A Belarusian Carnival at Gunpoint
default, A Belarusian Carnival
at Gunpoint, A woman protests at the Yanka Kupala National Drama Theatre, Minsk, Belarus, 20th August 2020, photo: Valery Sarifulin / TASS / Forum, center, #000000, yuri_bondar_spotaknie_z_aktorami_teatr_narodowy_minsk_en.jpg
On the eve of the centennial of the Janka Kupala National Theatre, the cast was unable to perform. The director of the theatre was dismissed after the release of a video in which the actors expressed their civic stance. The actors and artistic director handed in their resignation notices in protest. The literary manager of the Kupala Theatre, Volha Babkova, shares what’s happening in the theatre and in the country now.
Reality has captured our dreams. We cannot escape it. We are tortured by nightmares filled with monsters and the death of loved ones…
I dreamed a fog was swallowing up the Alexandrovsky Public Garden, near the Kupala Theatre. As I approach the fountain (the oldest in the city!), the nightmare begins: fog, haze and shivering, twisting shadows of century-old trees form a kind of net that I can’t break through. I look around, but I can’t find the way back. Just a moment earlier, I could hear music. I could smell linden trees and coffee. Chestnuts were germinating in silence. Birds were standing on a fountain, spraying streams of water from their beaks.
Raman Padaliaka’s Difficult Choice
You can’t get into the theatre now. I tried to today. It took about five minutes for a police officer to confirm my identity. Then they had an escort take me to my office in the literary department to pick up the things I needed (a book by Friedrich Schiller translated by Ales’ Dudar, Minsk, 1934 edition). There were four more police officers in the foyer. They had moved our new sofa to make it more comfortable to watch TV. What else can you do at a theatre?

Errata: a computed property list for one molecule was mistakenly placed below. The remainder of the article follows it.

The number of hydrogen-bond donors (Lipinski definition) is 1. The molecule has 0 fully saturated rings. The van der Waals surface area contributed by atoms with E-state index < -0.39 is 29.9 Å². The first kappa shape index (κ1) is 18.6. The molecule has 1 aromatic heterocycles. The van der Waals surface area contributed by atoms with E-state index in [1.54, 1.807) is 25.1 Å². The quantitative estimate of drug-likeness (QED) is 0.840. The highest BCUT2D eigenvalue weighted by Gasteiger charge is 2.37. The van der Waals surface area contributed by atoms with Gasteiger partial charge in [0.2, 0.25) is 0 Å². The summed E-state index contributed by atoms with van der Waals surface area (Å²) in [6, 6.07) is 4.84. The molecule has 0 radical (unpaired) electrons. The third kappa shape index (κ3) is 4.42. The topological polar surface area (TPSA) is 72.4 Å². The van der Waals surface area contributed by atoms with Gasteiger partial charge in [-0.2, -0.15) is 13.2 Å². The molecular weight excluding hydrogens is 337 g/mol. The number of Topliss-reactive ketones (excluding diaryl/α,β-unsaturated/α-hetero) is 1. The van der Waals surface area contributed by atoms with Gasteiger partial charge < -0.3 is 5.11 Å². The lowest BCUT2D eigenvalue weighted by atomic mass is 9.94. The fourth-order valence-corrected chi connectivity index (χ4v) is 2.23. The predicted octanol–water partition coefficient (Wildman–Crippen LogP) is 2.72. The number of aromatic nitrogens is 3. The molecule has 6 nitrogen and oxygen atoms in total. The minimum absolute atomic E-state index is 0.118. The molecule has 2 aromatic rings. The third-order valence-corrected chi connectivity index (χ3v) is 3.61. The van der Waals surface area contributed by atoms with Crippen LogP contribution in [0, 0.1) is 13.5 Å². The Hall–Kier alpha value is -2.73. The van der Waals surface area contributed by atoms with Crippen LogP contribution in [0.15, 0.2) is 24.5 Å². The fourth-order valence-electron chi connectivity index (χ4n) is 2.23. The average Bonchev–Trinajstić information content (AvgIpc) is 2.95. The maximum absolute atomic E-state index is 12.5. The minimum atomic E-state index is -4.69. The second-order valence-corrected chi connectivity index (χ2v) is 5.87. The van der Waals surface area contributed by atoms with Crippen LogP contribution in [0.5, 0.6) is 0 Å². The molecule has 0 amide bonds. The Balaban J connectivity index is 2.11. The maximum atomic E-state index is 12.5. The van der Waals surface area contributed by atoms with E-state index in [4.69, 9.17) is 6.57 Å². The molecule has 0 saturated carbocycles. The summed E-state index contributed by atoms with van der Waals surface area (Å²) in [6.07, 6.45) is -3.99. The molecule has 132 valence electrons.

I’m almost certain these people never saw one of our plays. In the presence of these strangers, the space inside the theatre has become much more cramped. Old Kupala ghosts have hidden in the cracks, behind the stage props, under the stage. Some of them have returned to the frames of their portraits in the gallery on the third floor.
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Belarusian Minister of Culture Yuri Bondar surrounded by protesters at the Yanka Kupala National Drama Theatre, Minsk, 18th August 2020, photo: Valery Sharifulin / Getty Images
The 130-year-old theatre building (designed in the late 19th century by the Polish architect Karol Kozłowski, the designer of the Warsaw Philharmonic) is a true island of freedom in Minsk’s downtown. It is tightly surrounded by massive governmental buildings of great importance: the presidential residence, the Trade Union Palace of Culture, the Palace of the Republic… Some of these have grown roots and have been warmed up by the creative presence of local residents, but still…
Recently, during an ‘event’ (I hate this word!) held at the Palace of the Republic, the theatre was tightly fenced off. It was encircled, and only the main exit for the audience was left open. This was when I first associated it with an island. And now, near the theatre, there is a meeting spot for the siloviki who gather here in the evening before they start dispersing the protesters. Police vans with state flags (the latest fashion), dark blue and grey buses with tinted windows carrying plain-clothed goons, all sorts of military vehicles. Hordes of people in black wearing facemasks are walking on the terrace of the Austeria Urshulia theatre café.